At least 3 million people have signed an e-petition this week calling for the UK to stay in the EU – and the number is rapidly rising.
But people-power is set to hit fever pitch this weekend as hundreds of thousands of demonstrators are expected to gather in central London to demand a so-called people’s vote.
The move tops off yet another turbulent week in the Brexit news cycle, which has seen Theresa May narrowly win a little more time to sort out the mess – with just a week to go before Britain’s original departure date of March 29th.
So where is the march, at what time, and who will be there? Here is what you need to know.
Where is it?
The main march will begin on Mayfair’s Park Lane in central London and will move down Piccadilly, past Trafalgar Square and onto Whitehall to Parliament Square in Westminster on Saturday.
What time will it start?
Demonstrators are expected to assemble at 12pm for a 1pm start, and the march will culminate in a rally where speeches will be held for about an hour.
Why another march?
Organisers are demanding a poll be put to the people for a final say on the Brexit deal.
This is not the first of its kind – last October saw a record 700,000 people march on Westminster in favour of a second referendum on the final deal, led by London Mayor Sadiq Khan. The demo was the largest witnessed in the UK this century.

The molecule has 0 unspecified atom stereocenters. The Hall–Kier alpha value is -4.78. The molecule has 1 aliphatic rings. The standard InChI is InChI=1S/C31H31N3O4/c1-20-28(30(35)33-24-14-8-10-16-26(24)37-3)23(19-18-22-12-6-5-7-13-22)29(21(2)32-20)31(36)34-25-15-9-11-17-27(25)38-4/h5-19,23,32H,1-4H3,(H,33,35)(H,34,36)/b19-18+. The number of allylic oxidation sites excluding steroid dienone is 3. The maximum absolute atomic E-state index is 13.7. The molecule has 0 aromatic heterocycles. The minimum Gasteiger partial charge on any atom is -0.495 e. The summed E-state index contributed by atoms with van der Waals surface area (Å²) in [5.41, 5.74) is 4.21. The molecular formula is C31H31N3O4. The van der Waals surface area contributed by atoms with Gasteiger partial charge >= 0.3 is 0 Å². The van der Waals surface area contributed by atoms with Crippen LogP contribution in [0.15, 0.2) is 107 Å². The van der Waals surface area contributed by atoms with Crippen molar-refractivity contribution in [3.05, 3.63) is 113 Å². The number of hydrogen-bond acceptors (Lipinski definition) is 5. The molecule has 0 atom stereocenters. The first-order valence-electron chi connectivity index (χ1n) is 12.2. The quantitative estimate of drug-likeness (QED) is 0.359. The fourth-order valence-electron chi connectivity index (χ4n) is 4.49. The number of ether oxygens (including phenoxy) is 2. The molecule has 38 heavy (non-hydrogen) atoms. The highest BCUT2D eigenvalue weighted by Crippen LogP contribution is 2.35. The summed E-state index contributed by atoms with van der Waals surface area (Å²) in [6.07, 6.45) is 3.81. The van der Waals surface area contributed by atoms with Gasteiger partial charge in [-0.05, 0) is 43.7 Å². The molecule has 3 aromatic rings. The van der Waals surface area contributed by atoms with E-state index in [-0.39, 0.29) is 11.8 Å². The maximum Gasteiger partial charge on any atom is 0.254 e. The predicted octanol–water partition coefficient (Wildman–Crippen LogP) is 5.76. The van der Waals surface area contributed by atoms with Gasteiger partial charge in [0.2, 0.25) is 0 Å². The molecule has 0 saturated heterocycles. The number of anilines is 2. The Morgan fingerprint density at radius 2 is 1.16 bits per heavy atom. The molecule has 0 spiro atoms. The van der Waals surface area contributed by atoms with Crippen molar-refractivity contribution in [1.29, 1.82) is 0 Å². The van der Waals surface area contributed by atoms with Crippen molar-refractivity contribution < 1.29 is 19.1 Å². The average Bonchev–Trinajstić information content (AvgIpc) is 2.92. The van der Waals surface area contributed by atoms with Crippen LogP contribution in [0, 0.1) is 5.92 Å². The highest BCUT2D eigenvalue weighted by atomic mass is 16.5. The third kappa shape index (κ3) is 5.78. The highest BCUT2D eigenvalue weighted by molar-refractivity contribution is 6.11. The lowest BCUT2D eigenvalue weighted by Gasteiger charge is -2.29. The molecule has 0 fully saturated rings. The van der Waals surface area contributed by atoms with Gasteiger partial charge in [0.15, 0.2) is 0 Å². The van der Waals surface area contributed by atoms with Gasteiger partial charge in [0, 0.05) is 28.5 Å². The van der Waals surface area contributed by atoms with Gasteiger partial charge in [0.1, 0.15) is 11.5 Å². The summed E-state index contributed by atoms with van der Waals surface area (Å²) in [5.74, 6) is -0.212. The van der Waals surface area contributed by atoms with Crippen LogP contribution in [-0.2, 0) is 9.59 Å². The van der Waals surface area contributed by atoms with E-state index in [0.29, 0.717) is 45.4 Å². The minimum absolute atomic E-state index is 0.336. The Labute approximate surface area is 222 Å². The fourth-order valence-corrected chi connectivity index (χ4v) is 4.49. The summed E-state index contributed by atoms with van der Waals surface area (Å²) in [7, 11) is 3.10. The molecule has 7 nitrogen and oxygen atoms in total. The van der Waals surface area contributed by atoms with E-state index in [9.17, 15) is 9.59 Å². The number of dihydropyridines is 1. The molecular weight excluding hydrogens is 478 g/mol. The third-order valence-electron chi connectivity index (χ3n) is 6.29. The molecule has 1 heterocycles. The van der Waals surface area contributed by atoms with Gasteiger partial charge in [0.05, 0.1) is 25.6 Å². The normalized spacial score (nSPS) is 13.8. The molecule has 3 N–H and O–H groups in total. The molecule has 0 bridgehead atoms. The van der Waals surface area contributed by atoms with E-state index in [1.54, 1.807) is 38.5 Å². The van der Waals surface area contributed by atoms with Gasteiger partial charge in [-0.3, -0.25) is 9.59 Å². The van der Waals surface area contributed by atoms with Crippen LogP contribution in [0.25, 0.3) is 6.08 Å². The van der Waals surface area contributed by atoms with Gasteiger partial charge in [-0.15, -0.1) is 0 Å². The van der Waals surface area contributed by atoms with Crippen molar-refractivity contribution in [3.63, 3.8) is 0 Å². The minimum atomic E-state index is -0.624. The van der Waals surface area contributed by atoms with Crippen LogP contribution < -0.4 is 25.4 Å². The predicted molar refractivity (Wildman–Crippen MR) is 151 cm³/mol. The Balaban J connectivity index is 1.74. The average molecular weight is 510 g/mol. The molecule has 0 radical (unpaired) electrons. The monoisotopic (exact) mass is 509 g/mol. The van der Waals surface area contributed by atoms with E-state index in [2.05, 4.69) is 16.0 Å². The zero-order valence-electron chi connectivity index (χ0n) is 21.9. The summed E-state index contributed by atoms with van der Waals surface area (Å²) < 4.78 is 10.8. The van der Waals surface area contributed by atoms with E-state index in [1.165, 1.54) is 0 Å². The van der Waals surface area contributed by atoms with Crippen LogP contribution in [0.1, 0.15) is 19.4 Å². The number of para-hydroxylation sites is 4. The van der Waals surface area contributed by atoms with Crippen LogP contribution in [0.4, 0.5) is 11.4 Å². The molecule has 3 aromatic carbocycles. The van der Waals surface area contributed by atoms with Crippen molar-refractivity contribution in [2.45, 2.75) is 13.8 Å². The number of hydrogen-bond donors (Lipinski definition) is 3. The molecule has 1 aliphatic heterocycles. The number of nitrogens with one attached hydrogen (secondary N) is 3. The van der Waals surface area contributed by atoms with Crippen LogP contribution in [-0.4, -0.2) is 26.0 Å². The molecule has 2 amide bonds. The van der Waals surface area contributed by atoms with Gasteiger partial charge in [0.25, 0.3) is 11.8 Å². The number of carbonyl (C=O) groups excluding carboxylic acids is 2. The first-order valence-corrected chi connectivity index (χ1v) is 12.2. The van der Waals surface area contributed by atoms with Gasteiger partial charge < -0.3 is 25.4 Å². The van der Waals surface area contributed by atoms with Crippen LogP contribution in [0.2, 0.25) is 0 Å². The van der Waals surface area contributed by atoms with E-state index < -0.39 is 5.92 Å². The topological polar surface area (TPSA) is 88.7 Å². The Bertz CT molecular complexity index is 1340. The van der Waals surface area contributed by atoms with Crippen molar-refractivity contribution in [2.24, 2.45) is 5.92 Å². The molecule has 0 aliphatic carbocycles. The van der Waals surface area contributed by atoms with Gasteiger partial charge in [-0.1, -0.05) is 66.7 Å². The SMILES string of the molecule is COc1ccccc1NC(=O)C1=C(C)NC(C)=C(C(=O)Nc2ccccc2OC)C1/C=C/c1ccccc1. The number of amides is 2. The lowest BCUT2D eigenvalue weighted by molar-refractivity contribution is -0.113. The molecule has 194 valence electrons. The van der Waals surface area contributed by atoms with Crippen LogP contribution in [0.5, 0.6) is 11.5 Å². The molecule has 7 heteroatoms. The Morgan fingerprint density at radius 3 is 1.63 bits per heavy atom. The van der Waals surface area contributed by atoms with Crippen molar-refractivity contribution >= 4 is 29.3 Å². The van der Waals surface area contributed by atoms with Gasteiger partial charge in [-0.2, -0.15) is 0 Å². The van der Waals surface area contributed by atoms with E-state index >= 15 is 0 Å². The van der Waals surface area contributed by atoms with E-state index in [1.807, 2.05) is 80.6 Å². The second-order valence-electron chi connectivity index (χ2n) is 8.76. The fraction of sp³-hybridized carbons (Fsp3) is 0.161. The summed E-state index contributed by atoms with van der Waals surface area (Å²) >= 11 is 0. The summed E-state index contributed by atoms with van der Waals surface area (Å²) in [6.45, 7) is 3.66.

Yet organisers expect Saturday’s numbers to exceed last year’s record, with at least 200 coaches booked to travel into the capital, People’s Vote have estimated.
Saturday’s ‘Put It To The People’ march is a case of “now or never”, organisers say.
“On the 23rd of March, just six days before the government hopes to take Britain out of the EU, hundreds of thousands of people will march on Parliament offering a solution to a crisis that threatens their living standards, businesses and jobs,” a statement on their website reads.
Who might turn Up?
A number of pro-remain MPs across benches have shown support for the march, including The Independent Group MPs Chuka Umunna and Anna Soubry, deputy Liberal Democrat leader Jo Swinson, and several Labour MPs.
Among them is David Lammy, who wrote in The Independent: “Whatever parliament decides over the coming weeks, and whatever amendments have already been passed, it is in those final days that we have the biggest chance to convince MPs to give this decision back to the public.
“The Put It To The People march will make the case for more democracy impossible to ignore.
“We will demand that any Brexit deal be put to the people for approval.”
Meanwhile, a counter ‘March to Leave’ protest organised by Nigel Farage is scheduled to conclude on March 29th, in a bid to protest a “betrayal of the will of the people over Brexit”.
The march kicked off in Sunderland on March 16, fuelled by drastically fewer supporters (in the hundreds), who are marching towards Parliament Square.
How likely is a second vote now?
The EU has given Theresa May until April 12 to get her withdrawal agreement passed by parliament. Otherwise, the UK will have to ask for more time or crash out without a deal.
Within the current timeframe approved by the EU, a second referendum is unlikely to happen as things stand, as it takes months to prepare. Legislation for the 2016 poll took seven months to be signed off, and the process could be longer now given that multiple options could end up on the hypothetical ballot paper.
While Labour supports a second vote in a bid to break the Brexit deadlock, Parliament rejected calls for another referendum in a vote on March 14.
But YouGov poll earlier this week found that Remain would win with a margin of 57-43% if a vote were to take place between staying in the EU or leaving without a deal, while a wider 61-39% margin is estimated if the vote was between remain and Theresa May’s deal.